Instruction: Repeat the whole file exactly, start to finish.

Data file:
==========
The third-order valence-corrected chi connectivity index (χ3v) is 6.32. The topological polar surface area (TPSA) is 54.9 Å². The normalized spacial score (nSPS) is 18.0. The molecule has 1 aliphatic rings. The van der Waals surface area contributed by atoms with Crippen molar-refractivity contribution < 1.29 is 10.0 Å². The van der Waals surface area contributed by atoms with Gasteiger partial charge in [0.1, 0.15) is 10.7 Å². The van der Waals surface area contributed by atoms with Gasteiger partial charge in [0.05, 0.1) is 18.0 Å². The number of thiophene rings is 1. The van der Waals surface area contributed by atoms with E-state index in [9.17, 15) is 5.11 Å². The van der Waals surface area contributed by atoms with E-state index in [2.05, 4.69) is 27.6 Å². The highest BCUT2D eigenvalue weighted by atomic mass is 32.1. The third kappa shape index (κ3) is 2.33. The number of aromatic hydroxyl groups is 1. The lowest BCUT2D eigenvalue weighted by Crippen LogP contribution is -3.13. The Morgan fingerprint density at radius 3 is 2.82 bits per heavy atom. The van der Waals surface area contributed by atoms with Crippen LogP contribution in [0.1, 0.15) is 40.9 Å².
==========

The third-order valence-corrected chi connectivity index (χ3v) is 6.32. The topological polar surface area (TPSA) is 54.9 Å². The normalized spacial score (nSPS) is 18.0. The molecule has 1 aliphatic rings. The van der Waals surface area contributed by atoms with Crippen molar-refractivity contribution < 1.29 is 10.0 Å². The van der Waals surface area contributed by atoms with Gasteiger partial charge in [0.1, 0.15) is 10.7 Å². The van der Waals surface area contributed by atoms with Gasteiger partial charge in [0.05, 0.1) is 18.0 Å². The number of thiophene rings is 1. The van der Waals surface area contributed by atoms with E-state index in [9.17, 15) is 5.11 Å². The van der Waals surface area contributed by atoms with E-state index in [2.05, 4.69) is 27.6 Å². The highest BCUT2D eigenvalue weighted by atomic mass is 32.1. The third kappa shape index (κ3) is 2.33. The number of aromatic hydroxyl groups is 1. The lowest BCUT2D eigenvalue weighted by Crippen LogP contribution is -3.13. The Morgan fingerprint density at radius 3 is 2.82 bits per heavy atom. The van der Waals surface area contributed by atoms with Crippen LogP contribution in [0.1, 0.15) is 40.9 Å².